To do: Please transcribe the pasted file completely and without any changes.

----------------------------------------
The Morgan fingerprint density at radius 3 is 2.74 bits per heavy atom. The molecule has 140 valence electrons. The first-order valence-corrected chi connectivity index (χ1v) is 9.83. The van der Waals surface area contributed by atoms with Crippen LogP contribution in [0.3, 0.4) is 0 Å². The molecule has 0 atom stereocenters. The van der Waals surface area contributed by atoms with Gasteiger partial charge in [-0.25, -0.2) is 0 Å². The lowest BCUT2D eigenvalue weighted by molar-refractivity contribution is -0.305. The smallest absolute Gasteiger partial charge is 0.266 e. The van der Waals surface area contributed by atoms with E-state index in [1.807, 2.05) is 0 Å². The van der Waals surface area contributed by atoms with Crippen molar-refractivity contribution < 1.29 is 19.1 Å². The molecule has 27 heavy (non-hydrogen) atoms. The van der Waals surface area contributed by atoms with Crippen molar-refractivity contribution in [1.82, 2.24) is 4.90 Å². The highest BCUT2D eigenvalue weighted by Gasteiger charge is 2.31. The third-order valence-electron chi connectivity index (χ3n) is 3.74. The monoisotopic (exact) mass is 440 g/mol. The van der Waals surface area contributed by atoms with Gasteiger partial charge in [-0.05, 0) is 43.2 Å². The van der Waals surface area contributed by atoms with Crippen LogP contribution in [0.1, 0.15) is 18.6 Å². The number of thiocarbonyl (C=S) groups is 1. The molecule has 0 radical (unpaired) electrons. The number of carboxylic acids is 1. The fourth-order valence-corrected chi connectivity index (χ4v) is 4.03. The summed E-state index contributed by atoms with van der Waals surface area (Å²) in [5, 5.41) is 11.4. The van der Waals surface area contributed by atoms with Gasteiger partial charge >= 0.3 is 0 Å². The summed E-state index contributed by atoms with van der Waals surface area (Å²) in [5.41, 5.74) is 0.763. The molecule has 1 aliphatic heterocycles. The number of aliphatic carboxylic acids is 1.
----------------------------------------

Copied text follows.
The Morgan fingerprint density at radius 3 is 2.74 bits per heavy atom. The molecule has 140 valence electrons. The first-order valence-corrected chi connectivity index (χ1v) is 9.83. The van der Waals surface area contributed by atoms with Crippen LogP contribution in [0.3, 0.4) is 0 Å². The molecule has 0 atom stereocenters. The van der Waals surface area contributed by atoms with Gasteiger partial charge in [-0.25, -0.2) is 0 Å². The lowest BCUT2D eigenvalue weighted by molar-refractivity contribution is -0.305. The smallest absolute Gasteiger partial charge is 0.266 e. The van der Waals surface area contributed by atoms with E-state index in [1.807, 2.05) is 0 Å². The van der Waals surface area contributed by atoms with Crippen molar-refractivity contribution < 1.29 is 19.1 Å². The molecule has 27 heavy (non-hydrogen) atoms. The van der Waals surface area contributed by atoms with Crippen molar-refractivity contribution in [1.82, 2.24) is 4.90 Å². The highest BCUT2D eigenvalue weighted by Gasteiger charge is 2.31. The third-order valence-electron chi connectivity index (χ3n) is 3.74. The monoisotopic (exact) mass is 440 g/mol. The van der Waals surface area contributed by atoms with Gasteiger partial charge in [-0.05, 0) is 43.2 Å². The van der Waals surface area contributed by atoms with Crippen LogP contribution in [0.1, 0.15) is 18.6 Å². The number of thiocarbonyl (C=S) groups is 1. The molecule has 0 radical (unpaired) electrons. The number of carboxylic acids is 1. The fourth-order valence-corrected chi connectivity index (χ4v) is 4.03. The summed E-state index contributed by atoms with van der Waals surface area (Å²) in [5, 5.41) is 11.4. The van der Waals surface area contributed by atoms with Gasteiger partial charge >= 0.3 is 0 Å². The summed E-state index contributed by atoms with van der Waals surface area (Å²) in [5.41, 5.74) is 0.763. The molecule has 1 aliphatic heterocycles. The number of aliphatic carboxylic acids is 1.